My friend’s mother died recently after a sudden stroke, and among her belongings he and his siblings discovered volumes of journals, going back 40 years. They started reading through these family artifacts and learned a lot. Perhaps more than they wanted to.
Every grandmother has her story. I may not know each of you personally, but I know that, like me, you’ve had loves and losses, trials and triumphs. But where does that story live – other than in your heart and mind?
“Multigenerational travel” has been a buzzword for a few years now. Who can argue with the brochure-ready images of grandparents, adult children, and grandkids all sharing in the joys a family adventure can bring?
I realized the other day that I have been grand-parenting for 21 years and I’m not as young as I used to be. I used to get on the ground with those kiddos and play-wrestle. I climbed trees and monkey bars.
“Everyone needs to have access both to grandparents and grandchildren in order to be a full human being.” – Margaret Mead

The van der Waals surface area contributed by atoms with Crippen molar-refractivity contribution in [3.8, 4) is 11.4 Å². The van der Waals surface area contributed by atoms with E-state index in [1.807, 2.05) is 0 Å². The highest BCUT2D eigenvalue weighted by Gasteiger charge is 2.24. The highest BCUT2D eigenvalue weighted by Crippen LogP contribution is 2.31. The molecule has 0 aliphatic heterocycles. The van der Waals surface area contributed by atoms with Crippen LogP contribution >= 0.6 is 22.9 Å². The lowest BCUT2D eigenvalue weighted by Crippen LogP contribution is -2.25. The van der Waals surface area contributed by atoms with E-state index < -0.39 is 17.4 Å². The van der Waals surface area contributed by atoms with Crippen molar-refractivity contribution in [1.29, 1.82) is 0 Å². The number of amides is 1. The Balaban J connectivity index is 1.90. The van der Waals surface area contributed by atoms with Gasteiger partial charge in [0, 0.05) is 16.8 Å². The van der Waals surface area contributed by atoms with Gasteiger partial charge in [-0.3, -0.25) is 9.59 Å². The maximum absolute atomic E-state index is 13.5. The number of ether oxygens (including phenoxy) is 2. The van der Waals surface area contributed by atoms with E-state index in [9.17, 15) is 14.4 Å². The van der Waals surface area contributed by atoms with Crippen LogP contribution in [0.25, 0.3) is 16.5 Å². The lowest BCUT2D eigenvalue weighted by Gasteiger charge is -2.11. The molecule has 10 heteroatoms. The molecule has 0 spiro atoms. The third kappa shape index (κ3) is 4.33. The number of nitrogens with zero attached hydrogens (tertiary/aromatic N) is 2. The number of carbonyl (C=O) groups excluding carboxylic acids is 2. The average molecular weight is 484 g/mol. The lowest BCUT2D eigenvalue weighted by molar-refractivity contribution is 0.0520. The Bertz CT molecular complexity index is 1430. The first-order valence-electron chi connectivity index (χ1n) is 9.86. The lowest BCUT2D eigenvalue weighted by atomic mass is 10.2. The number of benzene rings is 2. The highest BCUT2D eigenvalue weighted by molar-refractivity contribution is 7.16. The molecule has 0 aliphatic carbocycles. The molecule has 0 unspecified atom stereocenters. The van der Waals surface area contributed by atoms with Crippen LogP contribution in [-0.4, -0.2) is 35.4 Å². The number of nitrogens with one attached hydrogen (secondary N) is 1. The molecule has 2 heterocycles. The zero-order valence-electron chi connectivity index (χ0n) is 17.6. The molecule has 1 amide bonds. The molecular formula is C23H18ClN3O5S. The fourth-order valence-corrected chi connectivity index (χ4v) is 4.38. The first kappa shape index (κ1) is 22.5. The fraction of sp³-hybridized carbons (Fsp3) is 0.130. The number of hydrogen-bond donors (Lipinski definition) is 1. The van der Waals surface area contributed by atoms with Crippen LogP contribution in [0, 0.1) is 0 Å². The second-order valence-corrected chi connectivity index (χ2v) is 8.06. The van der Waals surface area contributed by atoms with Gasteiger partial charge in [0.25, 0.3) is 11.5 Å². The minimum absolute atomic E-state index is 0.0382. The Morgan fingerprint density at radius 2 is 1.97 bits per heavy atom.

I am 71 years old, and my husband is 72. Our oldest granddaughters are 20 and 16, and we are now about to become grandparents again.
While your role as a grandmother should revolve around giving treats and having fun with the little ones, you can drop in a few important money lessons throughout the years.
We all find it so easy to blame others when a relationship fails. If we could read our daughter-in-law’s mind, we would likely find she is blaming us for the uneasy atmosphere.
My daughter turned 50 this week. Yes, 50. How did that happen? I was 50 myself only a few months ago – or so it seems.
The other day I was stunned by a news report I saw on TV. It described a month-long camp where parents can send their kids to unplug when they’ve become addicted to screen time. What?!